The Council of Europe and Internet Governance

The Council of Europe and Internet Governance

The work of the Council of Europe on internet governance centres on human rights issues, most notably freedom of expression, data protection, accessibility and cybercrime. With the Convention on Cybercrime, the Council of Europe created the first (and so far only) binding international treaty on the subject. The convention outlines guidelines for governments wishing to develop legislation against cybercrime. It entered into force in July 2004, has been signed by 43 states and ratified by 20 countries.

The judgements of the European Court of Human Rights related to new technologies constitute another main pillar of the Council of Europe’s work on digital governance. The Court maintains a fact sheet (pdf) on all rulings on Articles 8 (Right to respect for private and family life) and 10 (Freedom of expression) of the Convention for the Protection of Human Rights and Fundamental Freedoms.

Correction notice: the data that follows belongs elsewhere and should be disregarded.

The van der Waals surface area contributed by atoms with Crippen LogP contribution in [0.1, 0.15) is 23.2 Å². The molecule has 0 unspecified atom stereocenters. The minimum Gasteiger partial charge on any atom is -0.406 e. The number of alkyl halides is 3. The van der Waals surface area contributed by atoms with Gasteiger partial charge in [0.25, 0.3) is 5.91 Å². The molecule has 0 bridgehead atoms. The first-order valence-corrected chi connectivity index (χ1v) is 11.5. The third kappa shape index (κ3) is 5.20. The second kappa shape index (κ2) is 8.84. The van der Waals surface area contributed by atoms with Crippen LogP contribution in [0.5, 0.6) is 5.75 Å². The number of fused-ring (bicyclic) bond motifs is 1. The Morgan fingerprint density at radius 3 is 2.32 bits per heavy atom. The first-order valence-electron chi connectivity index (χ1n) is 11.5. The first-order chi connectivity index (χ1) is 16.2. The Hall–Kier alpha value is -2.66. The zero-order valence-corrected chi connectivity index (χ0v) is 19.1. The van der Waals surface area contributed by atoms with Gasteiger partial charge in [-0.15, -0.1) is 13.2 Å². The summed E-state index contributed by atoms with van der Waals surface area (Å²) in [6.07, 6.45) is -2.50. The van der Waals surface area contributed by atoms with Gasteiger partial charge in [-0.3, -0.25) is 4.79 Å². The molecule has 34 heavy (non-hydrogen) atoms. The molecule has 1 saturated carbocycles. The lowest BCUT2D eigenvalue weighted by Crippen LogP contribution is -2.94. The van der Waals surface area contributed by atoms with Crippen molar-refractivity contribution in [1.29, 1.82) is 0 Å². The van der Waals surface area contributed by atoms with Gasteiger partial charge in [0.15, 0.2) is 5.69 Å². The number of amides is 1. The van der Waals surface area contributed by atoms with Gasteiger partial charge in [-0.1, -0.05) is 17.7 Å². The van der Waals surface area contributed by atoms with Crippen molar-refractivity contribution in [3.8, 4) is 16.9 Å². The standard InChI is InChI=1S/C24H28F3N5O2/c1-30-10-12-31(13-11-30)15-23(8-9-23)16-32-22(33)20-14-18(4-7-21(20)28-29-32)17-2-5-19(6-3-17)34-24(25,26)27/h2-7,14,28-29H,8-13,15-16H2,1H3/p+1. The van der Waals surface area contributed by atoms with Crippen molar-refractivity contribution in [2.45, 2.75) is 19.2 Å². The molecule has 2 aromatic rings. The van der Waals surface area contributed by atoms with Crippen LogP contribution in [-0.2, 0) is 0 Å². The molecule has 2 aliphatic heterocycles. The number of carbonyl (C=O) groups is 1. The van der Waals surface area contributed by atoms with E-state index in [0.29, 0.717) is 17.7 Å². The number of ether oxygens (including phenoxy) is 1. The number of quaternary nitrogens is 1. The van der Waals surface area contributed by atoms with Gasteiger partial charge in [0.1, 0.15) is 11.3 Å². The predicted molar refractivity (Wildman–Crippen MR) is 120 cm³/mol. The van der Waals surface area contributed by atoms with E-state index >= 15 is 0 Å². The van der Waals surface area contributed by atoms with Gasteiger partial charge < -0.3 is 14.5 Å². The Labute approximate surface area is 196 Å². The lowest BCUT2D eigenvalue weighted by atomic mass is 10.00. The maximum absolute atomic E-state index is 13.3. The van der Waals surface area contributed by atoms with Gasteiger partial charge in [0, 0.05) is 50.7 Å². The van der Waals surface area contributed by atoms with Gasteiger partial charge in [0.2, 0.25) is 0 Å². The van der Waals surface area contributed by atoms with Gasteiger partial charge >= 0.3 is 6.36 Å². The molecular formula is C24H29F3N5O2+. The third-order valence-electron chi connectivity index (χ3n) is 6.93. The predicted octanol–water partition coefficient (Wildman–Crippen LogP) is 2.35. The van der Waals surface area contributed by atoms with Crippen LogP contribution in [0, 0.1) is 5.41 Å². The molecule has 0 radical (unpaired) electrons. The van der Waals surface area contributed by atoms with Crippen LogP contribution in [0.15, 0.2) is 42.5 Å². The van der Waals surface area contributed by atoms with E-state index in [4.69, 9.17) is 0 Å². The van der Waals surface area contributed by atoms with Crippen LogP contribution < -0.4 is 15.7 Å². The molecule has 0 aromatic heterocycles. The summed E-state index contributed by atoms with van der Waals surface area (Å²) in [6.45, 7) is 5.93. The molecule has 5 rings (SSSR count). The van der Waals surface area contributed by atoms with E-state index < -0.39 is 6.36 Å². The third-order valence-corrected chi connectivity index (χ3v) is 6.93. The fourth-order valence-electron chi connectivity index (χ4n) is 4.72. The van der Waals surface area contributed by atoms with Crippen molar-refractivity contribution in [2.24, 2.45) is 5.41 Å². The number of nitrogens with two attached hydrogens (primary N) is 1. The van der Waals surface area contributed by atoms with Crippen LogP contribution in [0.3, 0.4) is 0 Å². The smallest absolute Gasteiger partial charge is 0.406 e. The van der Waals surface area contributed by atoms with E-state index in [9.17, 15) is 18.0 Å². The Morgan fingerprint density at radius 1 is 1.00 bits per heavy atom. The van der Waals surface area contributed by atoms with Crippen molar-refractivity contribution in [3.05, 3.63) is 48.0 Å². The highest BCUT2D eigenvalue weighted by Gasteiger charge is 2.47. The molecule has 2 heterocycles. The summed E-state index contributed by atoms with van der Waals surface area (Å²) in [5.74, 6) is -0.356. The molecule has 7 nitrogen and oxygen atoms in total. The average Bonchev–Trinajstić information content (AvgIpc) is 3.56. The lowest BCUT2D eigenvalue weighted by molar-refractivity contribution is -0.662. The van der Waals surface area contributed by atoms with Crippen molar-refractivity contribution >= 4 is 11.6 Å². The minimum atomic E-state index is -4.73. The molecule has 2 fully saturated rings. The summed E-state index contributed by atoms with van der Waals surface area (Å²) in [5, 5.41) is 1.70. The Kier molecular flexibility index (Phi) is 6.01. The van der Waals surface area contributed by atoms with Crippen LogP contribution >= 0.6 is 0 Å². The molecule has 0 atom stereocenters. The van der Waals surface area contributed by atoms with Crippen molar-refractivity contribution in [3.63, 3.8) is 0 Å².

The Committee of Ministers and Parliamentary Assembly have adopted a number of declarations and recommendations related to internet governance, among them:

The Council of Europe is publishing an “Internet Literacy Handbook”, a guide intended to explain how to get the most out of the Internet and, at the same time, how to protect and maintain privacy. It has developed “Human Rights Guidelines for Internet Service Providers (pdf)” and “Human Rights Guidelines for Online Game Providers (pdf)”. The organisation also co-hosts the European Dialogue on Internet Governance, “an open platform for informal and inclusive discussion and exchange on public policy issues related to Internet governance between stakeholders from all over Europe.”

The Council of Europe’s work on internet governance is coordinated by Lee Hibbard and his team on information society and internet governance.

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